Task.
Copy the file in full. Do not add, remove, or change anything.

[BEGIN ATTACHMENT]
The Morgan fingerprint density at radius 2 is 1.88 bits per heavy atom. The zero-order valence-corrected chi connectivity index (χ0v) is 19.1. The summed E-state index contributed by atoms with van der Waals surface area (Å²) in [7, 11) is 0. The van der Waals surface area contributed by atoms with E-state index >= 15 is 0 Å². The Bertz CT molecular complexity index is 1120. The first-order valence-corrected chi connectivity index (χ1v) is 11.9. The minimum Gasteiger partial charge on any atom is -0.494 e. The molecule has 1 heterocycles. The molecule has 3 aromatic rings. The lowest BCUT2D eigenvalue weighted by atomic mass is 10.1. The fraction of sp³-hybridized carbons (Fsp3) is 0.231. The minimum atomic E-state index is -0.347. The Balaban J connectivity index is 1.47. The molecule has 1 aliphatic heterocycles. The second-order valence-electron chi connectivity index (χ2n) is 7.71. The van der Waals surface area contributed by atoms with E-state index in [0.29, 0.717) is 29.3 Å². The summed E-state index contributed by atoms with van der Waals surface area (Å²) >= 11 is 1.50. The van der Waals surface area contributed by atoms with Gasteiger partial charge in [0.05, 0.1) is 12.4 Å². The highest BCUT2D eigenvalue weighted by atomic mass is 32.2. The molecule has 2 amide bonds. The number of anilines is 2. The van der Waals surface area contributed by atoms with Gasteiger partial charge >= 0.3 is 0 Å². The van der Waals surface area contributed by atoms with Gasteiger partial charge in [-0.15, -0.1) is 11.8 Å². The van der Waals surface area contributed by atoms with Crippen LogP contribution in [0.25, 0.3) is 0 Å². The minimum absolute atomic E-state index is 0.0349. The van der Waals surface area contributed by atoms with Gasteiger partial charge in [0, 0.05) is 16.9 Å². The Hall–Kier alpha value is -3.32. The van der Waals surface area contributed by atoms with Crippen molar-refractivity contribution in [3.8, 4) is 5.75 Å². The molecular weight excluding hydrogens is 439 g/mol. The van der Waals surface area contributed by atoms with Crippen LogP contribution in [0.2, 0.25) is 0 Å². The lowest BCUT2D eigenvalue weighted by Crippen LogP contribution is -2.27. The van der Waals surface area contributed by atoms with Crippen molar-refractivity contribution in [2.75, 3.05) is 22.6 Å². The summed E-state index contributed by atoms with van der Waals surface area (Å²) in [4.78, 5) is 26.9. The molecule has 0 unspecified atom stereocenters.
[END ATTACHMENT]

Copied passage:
The Morgan fingerprint density at radius 2 is 1.88 bits per heavy atom. The zero-order valence-corrected chi connectivity index (χ0v) is 19.1. The summed E-state index contributed by atoms with van der Waals surface area (Å²) in [7, 11) is 0. The van der Waals surface area contributed by atoms with E-state index >= 15 is 0 Å². The Bertz CT molecular complexity index is 1120. The first-order valence-corrected chi connectivity index (χ1v) is 11.9. The minimum Gasteiger partial charge on any atom is -0.494 e. The molecule has 1 heterocycles. The molecule has 3 aromatic rings. The lowest BCUT2D eigenvalue weighted by atomic mass is 10.1. The fraction of sp³-hybridized carbons (Fsp3) is 0.231. The minimum atomic E-state index is -0.347. The Balaban J connectivity index is 1.47. The molecule has 1 aliphatic heterocycles. The second-order valence-electron chi connectivity index (χ2n) is 7.71. The van der Waals surface area contributed by atoms with E-state index in [0.29, 0.717) is 29.3 Å². The summed E-state index contributed by atoms with van der Waals surface area (Å²) >= 11 is 1.50. The van der Waals surface area contributed by atoms with Gasteiger partial charge in [0.05, 0.1) is 12.4 Å². The highest BCUT2D eigenvalue weighted by atomic mass is 32.2. The molecule has 2 amide bonds. The number of anilines is 2. The van der Waals surface area contributed by atoms with Gasteiger partial charge >= 0.3 is 0 Å². The van der Waals surface area contributed by atoms with Gasteiger partial charge in [-0.15, -0.1) is 11.8 Å². The van der Waals surface area contributed by atoms with Crippen LogP contribution in [0.25, 0.3) is 0 Å². The minimum absolute atomic E-state index is 0.0349. The van der Waals surface area contributed by atoms with Gasteiger partial charge in [0, 0.05) is 16.9 Å². The Hall–Kier alpha value is -3.32. The van der Waals surface area contributed by atoms with Crippen molar-refractivity contribution in [3.8, 4) is 5.75 Å². The molecular weight excluding hydrogens is 439 g/mol. The van der Waals surface area contributed by atoms with Crippen LogP contribution in [0.2, 0.25) is 0 Å². The lowest BCUT2D eigenvalue weighted by Crippen LogP contribution is -2.27. The van der Waals surface area contributed by atoms with Crippen molar-refractivity contribution in [2.75, 3.05) is 22.6 Å². The summed E-state index contributed by atoms with van der Waals surface area (Å²) in [4.78, 5) is 26.9. The molecule has 0 unspecified atom stereocenters.